“I want to see my niece or nephew walk, hang out with them, and RIDE is the only way to do that,” said Gauthier, who uses a wheelchair and doesn’t drive. “I beg you, I implore you, to come up with a better solution.”

‘The greenest people in the state’

In addition to testimony about how the line cuts will impact those who can’t afford cars or don’t drive, many riders talked about how public transit was a preference and how the route cuts will likely force them to get on the road when they don’t want to.

A group of administrative workers who live in northern Rhode Island said at a Providence public hearing that they commute into the city on the 59X.

RIPTA board members sit at a table
Members of the RIPTA board of directors voted to approve a wage increase for drivers in an effort to attract more operators to the agency. (Colleen Cronin/ecoRI News)

Eliminating the line “will double our commute,” said Elizabeth Baglini, who lives in Woonsocket. She explained she doesn’t feel safe driving into Providence. (Car accidents are the leading cause of death for people 54 and younger in the United States, according to the Centers for Disease Control and Prevention.)

Baglini argued that the buses should remain in service because of the “impact on the roads, which are already crumbling … the emissions, the added drivers, the added traffic.”

Several people throughout the course of the hearings spoke about how their choice to take transit was directly related to their desire to lower their greenhouse gas emissions.

Jim Tall, a Foster resident, testified that he only agreed to move to a more rural area because he knew that RIPTA would be able to take him into Providence, where he works.

Tall had spoken to ecoRI News last year when RIPTA extended the 10X’s last stop to Foster, a mere 8-minute walk from his house, when it had previously stopped in Scituate. He had explained that he doesn’t own a car largely for environmental reasons.

“I’m tickled,” he said at the time, after getting off the bus on its first day of service last April.

Now, under the proposed service cuts, the entire line would be eliminated.

Transit rider and advocate Valerie Reishuk also attended the meeting and said she was lucky enough to not be personally impacted by the line changes, but said she still felt disheartened by them.

“My fellow riders, as I ride daily here in Providence, are the greenest people in the state,” she said.

To achieve Rhode Island’s Act on Climate goals of reducing climate-polluting emissions, public transit will have to be a big part of the solution, Reishuk said. Addressing RIPTA’s board of directors, she said, “I hope you all position us as climate champions.”

What comes next?

On Thursday, RIPTA got a step closer to solving its driver shortage problem and possibly avoiding widespread service loss when its board voted to increase wages for bus drivers.

Entry-level driver positions at RIDE (where all RIPTA drivers have to start) will now make $25.33 an hour. Previously, RIPTA paid $21.71 an hour.

Other operators and coordinators represented by the Amalgamated Transit Union 618, which represents RIPTA workers, could see a up to a dollar-per-hour-pay increase, depending on their position and seniority.

The agreement between the union and the authority is effective as of Feb. 17.

RIPTA chief financial officer Chris Durand said the wage increase was already factored into the agency’s most recent budget draft for the upcoming fiscal year.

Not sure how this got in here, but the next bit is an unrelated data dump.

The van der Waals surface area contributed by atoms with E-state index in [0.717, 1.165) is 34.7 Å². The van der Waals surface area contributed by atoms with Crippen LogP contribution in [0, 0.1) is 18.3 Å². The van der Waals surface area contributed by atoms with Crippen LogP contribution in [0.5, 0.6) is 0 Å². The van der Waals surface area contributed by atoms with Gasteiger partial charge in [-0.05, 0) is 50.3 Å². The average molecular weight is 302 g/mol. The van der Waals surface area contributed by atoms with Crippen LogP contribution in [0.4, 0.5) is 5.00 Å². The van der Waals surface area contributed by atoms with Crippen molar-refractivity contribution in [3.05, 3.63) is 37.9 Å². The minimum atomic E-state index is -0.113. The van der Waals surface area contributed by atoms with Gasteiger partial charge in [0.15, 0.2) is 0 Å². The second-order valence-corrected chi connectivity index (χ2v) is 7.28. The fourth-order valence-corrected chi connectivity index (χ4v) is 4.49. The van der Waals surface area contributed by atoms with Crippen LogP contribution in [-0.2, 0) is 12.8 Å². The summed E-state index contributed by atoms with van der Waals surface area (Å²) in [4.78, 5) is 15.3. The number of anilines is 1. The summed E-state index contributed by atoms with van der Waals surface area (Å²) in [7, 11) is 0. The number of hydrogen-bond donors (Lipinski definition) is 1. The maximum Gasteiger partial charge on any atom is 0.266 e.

It’s unclear whether the pay increase will improve hiring rates at the agency to help alleviate the driver shortage and avoid line cuts.

While the driver shortage is one hurdle, RIPTA also faces an $8 million deficit, a problem that RIPTA staff and riders mentioned frequently at several of the public hearings.

“Do you have an estimate of how much deeper cuts have to go to make $8 million,” on top of the cuts caused by the driver shortage, one person asked at one of the Providence hearings.

Avedisian, RIPTA’s CEO, sighed and looked to Durand at the back of the meeting room.

Durand paused before saying, “A lot more.”


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  1. Its all well and good that people that want to be green choose to ride the bus….but it is by no means justifiable that full size RIPTA busses are running empty at all hours of the day just so they can feel good. their contribution to reducing GHGs by riding the bus is likely de minus. on the other hand folks that can t afford a car and live within an urban radius should have public transportation to enable them to function. i see a lot of empty full size city buses running around in south county at very late hours. has anybody (and i suspect the answer is yes) looked at the riding demographics of the bus routes. why can t RIPTA run compact size buses to service the off hours ridership. has the state looked at a voucher program for public transit riders who ride buses that are mostly empty? the state is not going to have a public transit system like boston. the development of walking and bicycle paths is not going to solve the need for public transit. the constant complaining by urbanites who don’t need to cover many miles a day to earn a living is getting long in tooth. RIPTA either has to be considered a public service and funded as a line item budget or run as a self sustaining enterprise fund. right now its straddling both and neither is working.

  2. No public transit system in the world runs strictly on the farebox. They all require subsidies.

    Today I was reading about life sciences hub RI is funding. There is much to critique in the state efforts to grow life sciences, including the neglect of public health. If we actually want to se an increase in life expectancy funding RIPTA would increase life expectancy way more than the life sciences hub which will mostly just help rich folks and contribute to gentrification.